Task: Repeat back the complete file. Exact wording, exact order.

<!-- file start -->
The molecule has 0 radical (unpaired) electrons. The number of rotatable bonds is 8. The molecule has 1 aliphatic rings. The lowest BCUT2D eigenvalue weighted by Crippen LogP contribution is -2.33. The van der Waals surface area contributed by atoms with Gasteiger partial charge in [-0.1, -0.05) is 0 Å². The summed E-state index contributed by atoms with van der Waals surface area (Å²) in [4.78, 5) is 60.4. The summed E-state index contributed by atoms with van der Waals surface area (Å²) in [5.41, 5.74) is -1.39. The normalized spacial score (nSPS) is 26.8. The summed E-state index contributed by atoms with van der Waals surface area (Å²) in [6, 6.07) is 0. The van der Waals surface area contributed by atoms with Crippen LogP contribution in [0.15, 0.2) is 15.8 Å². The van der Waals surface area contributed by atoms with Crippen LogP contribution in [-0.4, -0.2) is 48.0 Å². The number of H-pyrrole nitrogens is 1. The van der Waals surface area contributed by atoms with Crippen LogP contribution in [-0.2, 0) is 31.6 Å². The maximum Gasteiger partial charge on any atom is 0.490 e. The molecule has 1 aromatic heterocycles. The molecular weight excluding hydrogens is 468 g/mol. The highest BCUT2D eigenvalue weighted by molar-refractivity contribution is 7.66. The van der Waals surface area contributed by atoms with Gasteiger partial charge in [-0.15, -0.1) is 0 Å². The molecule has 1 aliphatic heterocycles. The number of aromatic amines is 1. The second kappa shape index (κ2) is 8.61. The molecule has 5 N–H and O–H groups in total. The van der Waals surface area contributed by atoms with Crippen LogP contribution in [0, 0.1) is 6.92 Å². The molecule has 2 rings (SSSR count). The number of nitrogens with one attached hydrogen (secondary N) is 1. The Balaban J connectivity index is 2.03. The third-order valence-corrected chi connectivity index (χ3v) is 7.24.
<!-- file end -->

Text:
The molecule has 0 radical (unpaired) electrons. The number of rotatable bonds is 8. The molecule has 1 aliphatic rings. The lowest BCUT2D eigenvalue weighted by Crippen LogP contribution is -2.33. The van der Waals surface area contributed by atoms with Gasteiger partial charge in [-0.1, -0.05) is 0 Å². The summed E-state index contributed by atoms with van der Waals surface area (Å²) in [4.78, 5) is 60.4. The summed E-state index contributed by atoms with van der Waals surface area (Å²) in [5.41, 5.74) is -1.39. The normalized spacial score (nSPS) is 26.8. The summed E-state index contributed by atoms with van der Waals surface area (Å²) in [6, 6.07) is 0. The van der Waals surface area contributed by atoms with Crippen LogP contribution in [0.15, 0.2) is 15.8 Å². The van der Waals surface area contributed by atoms with Crippen LogP contribution in [-0.4, -0.2) is 48.0 Å². The number of H-pyrrole nitrogens is 1. The van der Waals surface area contributed by atoms with Crippen LogP contribution in [-0.2, 0) is 31.6 Å². The maximum Gasteiger partial charge on any atom is 0.490 e. The molecule has 1 aromatic heterocycles. The molecular weight excluding hydrogens is 468 g/mol. The highest BCUT2D eigenvalue weighted by molar-refractivity contribution is 7.66. The van der Waals surface area contributed by atoms with Gasteiger partial charge in [-0.15, -0.1) is 0 Å². The molecule has 1 aliphatic heterocycles. The number of aromatic amines is 1. The second kappa shape index (κ2) is 8.61. The molecule has 5 N–H and O–H groups in total. The van der Waals surface area contributed by atoms with Crippen LogP contribution in [0, 0.1) is 6.92 Å². The molecule has 2 rings (SSSR count). The number of nitrogens with one attached hydrogen (secondary N) is 1. The Balaban J connectivity index is 2.03. The third-order valence-corrected chi connectivity index (χ3v) is 7.24.